The methodology by Lickiss et al.2 presents a hybrid contractility and impedance/extracellular field potential (EFP) technology, adding significant pro-maturation features to an industry-standard 96-well platform by using a soft, flexible, silicon-based cell culture substrate. The approach proved successful by re-establishing the physiological positive inotropic response to isoproterenol in commercially available healthy hiPSC-CMs, which is knowingly absent in the standard (stiff substrate) culture without the need for a 3D system. The hybrid system allows for the direct measurement of contraction force (mN/mm2), beat rate, as well as cell monolayer density and integrity. It also addresses the challenges of a traditional 3D system (i.e., low throughput, considerable training needs), reducing time and costs necessary to complete the assay.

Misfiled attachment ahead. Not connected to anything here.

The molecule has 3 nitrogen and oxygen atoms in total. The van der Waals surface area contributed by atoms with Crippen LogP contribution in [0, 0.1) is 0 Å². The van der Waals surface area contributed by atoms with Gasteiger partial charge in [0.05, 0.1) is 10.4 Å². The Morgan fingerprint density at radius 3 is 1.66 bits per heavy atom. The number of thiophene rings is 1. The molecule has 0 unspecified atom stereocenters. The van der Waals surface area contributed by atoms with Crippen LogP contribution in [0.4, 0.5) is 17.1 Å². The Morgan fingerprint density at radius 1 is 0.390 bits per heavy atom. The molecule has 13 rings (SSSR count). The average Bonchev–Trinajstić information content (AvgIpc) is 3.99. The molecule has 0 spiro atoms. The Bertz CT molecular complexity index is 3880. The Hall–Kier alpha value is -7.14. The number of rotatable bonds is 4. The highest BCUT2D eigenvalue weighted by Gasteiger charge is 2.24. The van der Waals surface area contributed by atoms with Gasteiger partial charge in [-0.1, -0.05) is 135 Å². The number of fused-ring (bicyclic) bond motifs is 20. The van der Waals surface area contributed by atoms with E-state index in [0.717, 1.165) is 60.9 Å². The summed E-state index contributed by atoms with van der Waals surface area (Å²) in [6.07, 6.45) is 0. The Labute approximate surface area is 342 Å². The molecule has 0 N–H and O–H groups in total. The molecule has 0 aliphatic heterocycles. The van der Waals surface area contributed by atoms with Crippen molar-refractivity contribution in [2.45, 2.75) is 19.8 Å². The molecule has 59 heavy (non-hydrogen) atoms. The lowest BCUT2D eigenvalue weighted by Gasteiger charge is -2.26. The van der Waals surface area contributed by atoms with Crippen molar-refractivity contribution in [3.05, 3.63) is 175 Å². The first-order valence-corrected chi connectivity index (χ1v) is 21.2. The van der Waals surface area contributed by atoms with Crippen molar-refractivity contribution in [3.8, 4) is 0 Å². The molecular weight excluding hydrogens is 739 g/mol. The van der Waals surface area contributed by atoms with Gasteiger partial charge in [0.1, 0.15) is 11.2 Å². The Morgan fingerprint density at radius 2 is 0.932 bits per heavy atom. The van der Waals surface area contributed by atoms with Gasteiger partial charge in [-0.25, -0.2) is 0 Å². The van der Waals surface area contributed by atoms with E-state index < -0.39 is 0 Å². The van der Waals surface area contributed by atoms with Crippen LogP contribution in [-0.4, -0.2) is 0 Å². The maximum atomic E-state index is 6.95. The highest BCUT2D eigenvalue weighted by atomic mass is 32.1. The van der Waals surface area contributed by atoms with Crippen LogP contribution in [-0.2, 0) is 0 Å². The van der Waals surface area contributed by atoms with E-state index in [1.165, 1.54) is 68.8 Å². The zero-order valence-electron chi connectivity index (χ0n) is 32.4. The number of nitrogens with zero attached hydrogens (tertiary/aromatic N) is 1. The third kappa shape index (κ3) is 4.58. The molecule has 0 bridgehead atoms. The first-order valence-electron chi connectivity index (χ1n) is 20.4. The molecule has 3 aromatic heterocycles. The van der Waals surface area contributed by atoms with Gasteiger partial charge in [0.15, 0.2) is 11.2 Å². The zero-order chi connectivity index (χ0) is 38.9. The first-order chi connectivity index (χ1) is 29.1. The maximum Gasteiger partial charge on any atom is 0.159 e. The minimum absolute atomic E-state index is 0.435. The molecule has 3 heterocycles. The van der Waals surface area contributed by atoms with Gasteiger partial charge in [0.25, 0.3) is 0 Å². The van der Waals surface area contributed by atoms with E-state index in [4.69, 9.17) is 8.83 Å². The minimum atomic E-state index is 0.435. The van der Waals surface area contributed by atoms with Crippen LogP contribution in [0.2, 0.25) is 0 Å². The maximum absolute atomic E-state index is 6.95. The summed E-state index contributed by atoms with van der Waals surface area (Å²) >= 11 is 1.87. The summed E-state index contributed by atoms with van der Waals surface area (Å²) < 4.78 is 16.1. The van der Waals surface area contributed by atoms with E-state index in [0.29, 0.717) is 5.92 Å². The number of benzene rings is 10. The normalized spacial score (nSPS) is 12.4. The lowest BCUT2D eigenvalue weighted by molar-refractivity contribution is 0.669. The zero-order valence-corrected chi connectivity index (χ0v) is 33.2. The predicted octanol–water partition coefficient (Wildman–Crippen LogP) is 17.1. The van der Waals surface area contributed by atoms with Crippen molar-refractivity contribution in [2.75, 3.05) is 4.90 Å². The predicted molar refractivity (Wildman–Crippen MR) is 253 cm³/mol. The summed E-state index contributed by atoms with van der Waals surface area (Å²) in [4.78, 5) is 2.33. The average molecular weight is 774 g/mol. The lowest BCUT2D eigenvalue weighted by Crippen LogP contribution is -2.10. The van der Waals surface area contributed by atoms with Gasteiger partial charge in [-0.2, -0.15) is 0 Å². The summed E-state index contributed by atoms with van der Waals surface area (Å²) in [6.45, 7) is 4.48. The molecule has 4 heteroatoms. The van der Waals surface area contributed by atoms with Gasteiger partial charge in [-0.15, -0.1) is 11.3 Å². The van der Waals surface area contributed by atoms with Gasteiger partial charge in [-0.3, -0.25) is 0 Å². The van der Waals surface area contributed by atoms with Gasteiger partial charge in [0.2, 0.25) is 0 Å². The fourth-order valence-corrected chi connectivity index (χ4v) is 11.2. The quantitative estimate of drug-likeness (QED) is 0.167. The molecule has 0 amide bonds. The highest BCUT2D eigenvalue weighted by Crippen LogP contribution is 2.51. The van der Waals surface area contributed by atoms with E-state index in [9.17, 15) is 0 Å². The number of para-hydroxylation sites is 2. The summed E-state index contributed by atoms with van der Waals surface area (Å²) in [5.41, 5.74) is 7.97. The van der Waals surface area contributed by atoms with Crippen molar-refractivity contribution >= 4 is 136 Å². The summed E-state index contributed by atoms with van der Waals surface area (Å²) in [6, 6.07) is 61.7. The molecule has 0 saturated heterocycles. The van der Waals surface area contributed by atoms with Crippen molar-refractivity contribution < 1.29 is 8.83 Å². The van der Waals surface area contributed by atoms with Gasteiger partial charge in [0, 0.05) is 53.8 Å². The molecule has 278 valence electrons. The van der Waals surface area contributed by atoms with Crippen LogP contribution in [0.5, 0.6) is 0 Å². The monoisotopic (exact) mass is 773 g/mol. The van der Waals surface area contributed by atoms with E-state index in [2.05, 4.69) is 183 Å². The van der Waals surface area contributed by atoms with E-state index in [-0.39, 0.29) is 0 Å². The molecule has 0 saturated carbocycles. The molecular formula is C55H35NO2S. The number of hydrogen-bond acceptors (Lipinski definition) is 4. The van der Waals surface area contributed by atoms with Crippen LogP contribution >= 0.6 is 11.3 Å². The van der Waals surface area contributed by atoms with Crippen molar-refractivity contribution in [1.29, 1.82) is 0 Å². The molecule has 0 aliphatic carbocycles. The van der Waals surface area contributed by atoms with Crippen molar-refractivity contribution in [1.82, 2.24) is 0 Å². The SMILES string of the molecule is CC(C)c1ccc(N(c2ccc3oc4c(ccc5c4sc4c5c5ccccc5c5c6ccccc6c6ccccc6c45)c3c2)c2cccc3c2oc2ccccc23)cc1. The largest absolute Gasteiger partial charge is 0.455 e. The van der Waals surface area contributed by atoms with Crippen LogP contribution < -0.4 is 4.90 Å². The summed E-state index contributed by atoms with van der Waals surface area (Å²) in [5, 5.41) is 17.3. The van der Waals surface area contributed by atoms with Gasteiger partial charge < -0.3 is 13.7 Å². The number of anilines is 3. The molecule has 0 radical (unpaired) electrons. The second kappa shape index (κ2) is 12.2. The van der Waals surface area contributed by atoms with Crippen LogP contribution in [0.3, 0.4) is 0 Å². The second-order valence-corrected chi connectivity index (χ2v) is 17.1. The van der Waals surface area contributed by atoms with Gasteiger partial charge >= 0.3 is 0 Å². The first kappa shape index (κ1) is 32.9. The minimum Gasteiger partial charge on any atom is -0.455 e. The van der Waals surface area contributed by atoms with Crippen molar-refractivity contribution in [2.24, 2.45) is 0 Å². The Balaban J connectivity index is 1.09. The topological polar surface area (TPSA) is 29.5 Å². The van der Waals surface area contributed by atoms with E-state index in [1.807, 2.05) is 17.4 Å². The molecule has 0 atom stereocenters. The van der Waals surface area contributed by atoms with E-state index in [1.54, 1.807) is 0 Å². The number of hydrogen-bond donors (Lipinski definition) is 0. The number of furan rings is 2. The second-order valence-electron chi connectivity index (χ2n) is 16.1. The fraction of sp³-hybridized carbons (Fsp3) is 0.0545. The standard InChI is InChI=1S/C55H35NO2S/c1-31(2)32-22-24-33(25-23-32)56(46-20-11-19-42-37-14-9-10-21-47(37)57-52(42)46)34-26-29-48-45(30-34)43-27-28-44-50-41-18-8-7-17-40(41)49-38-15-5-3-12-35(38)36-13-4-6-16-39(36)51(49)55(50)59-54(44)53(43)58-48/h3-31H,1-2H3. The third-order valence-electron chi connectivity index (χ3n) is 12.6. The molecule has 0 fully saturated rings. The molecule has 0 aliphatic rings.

The collection also includes work by Feaster et al.3, who demonstrate an in vitro, high-throughput, non-invasive method to evaluate cardiac contractility modulation (CCM) therapy in 2D human stem cell cardiomyocytes plated on a flexible Matrigel mattress, using probe-free video-based microscopy. The authors highlight acute effects of CCM on the contractile properties of healthy and diseased hiPSC-CMs. This tool offers a low-cost method to understand the safety or efficacy of CCMs, and could reduce the dependence on animal studies and assist in the regulatory decision making of cardiac electrophysiology medical devices.